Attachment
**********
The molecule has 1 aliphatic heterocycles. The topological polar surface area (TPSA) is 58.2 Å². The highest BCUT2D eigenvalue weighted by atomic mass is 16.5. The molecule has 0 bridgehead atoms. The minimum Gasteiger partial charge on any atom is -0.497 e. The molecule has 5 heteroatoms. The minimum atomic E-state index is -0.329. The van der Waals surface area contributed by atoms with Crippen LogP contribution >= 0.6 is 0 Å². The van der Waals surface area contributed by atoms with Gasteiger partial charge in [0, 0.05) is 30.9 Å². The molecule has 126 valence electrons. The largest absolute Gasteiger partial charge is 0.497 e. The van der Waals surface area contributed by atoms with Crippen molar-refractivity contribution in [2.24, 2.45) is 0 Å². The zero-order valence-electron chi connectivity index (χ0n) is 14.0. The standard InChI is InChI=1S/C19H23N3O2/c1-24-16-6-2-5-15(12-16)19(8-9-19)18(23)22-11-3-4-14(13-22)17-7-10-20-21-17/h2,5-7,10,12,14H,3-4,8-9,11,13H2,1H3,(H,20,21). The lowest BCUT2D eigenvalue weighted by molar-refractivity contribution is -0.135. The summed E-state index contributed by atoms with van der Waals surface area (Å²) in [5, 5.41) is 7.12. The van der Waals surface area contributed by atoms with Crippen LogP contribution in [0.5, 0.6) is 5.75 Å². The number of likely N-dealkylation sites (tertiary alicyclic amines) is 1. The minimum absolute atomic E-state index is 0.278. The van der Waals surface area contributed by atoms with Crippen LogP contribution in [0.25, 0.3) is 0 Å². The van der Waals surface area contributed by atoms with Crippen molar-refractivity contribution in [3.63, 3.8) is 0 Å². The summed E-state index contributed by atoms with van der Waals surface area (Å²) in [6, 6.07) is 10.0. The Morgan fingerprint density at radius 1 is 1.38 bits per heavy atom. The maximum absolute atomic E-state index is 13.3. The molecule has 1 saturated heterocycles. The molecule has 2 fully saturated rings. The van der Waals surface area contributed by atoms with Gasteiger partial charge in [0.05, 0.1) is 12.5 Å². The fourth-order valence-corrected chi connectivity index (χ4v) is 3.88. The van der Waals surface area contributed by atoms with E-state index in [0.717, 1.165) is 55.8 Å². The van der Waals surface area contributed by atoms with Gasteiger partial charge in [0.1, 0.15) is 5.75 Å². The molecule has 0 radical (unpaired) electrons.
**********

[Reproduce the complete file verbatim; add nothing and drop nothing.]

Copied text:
The molecule has 1 aliphatic heterocycles. The topological polar surface area (TPSA) is 58.2 Å². The highest BCUT2D eigenvalue weighted by atomic mass is 16.5. The molecule has 0 bridgehead atoms. The minimum Gasteiger partial charge on any atom is -0.497 e. The molecule has 5 heteroatoms. The minimum atomic E-state index is -0.329. The van der Waals surface area contributed by atoms with Crippen LogP contribution >= 0.6 is 0 Å². The van der Waals surface area contributed by atoms with Gasteiger partial charge in [0, 0.05) is 30.9 Å². The molecule has 126 valence electrons. The largest absolute Gasteiger partial charge is 0.497 e. The van der Waals surface area contributed by atoms with Crippen molar-refractivity contribution in [2.24, 2.45) is 0 Å². The zero-order valence-electron chi connectivity index (χ0n) is 14.0. The standard InChI is InChI=1S/C19H23N3O2/c1-24-16-6-2-5-15(12-16)19(8-9-19)18(23)22-11-3-4-14(13-22)17-7-10-20-21-17/h2,5-7,10,12,14H,3-4,8-9,11,13H2,1H3,(H,20,21). The lowest BCUT2D eigenvalue weighted by molar-refractivity contribution is -0.135. The summed E-state index contributed by atoms with van der Waals surface area (Å²) in [5, 5.41) is 7.12. The van der Waals surface area contributed by atoms with Crippen LogP contribution in [0.5, 0.6) is 5.75 Å². The number of likely N-dealkylation sites (tertiary alicyclic amines) is 1. The minimum absolute atomic E-state index is 0.278. The van der Waals surface area contributed by atoms with Crippen LogP contribution in [0.25, 0.3) is 0 Å². The van der Waals surface area contributed by atoms with Crippen molar-refractivity contribution in [3.63, 3.8) is 0 Å². The summed E-state index contributed by atoms with van der Waals surface area (Å²) in [6, 6.07) is 10.0. The Morgan fingerprint density at radius 1 is 1.38 bits per heavy atom. The maximum absolute atomic E-state index is 13.3. The molecule has 1 saturated heterocycles. The molecule has 2 fully saturated rings. The van der Waals surface area contributed by atoms with Gasteiger partial charge in [0.05, 0.1) is 12.5 Å². The fourth-order valence-corrected chi connectivity index (χ4v) is 3.88. The van der Waals surface area contributed by atoms with E-state index in [0.717, 1.165) is 55.8 Å². The van der Waals surface area contributed by atoms with Gasteiger partial charge in [0.1, 0.15) is 5.75 Å². The molecule has 0 radical (unpaired) electrons.